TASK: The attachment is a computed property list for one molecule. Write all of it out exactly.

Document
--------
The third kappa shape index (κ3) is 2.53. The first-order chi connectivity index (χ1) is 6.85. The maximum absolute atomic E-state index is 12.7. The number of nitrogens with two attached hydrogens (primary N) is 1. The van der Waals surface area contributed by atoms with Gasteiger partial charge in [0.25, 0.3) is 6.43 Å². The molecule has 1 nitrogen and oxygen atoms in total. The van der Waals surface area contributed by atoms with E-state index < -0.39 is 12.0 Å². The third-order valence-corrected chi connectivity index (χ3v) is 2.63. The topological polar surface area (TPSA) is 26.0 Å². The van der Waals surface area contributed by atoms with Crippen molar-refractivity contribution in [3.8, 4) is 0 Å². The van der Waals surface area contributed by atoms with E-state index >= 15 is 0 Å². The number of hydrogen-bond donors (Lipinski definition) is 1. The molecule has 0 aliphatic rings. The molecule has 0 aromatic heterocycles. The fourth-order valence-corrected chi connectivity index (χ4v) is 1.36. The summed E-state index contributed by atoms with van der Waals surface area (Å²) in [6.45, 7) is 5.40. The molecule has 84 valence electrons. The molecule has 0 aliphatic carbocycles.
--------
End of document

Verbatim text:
The third kappa shape index (κ3) is 2.53. The first-order chi connectivity index (χ1) is 6.85. The maximum absolute atomic E-state index is 12.7. The number of nitrogens with two attached hydrogens (primary N) is 1. The van der Waals surface area contributed by atoms with Gasteiger partial charge in [0.25, 0.3) is 6.43 Å². The molecule has 1 nitrogen and oxygen atoms in total. The van der Waals surface area contributed by atoms with E-state index < -0.39 is 12.0 Å². The third-order valence-corrected chi connectivity index (χ3v) is 2.63. The topological polar surface area (TPSA) is 26.0 Å². The van der Waals surface area contributed by atoms with Crippen molar-refractivity contribution in [3.8, 4) is 0 Å². The van der Waals surface area contributed by atoms with E-state index >= 15 is 0 Å². The number of hydrogen-bond donors (Lipinski definition) is 1. The molecule has 0 aliphatic rings. The molecule has 0 aromatic heterocycles. The fourth-order valence-corrected chi connectivity index (χ4v) is 1.36. The summed E-state index contributed by atoms with van der Waals surface area (Å²) in [6.45, 7) is 5.40. The molecule has 84 valence electrons. The molecule has 0 aliphatic carbocycles.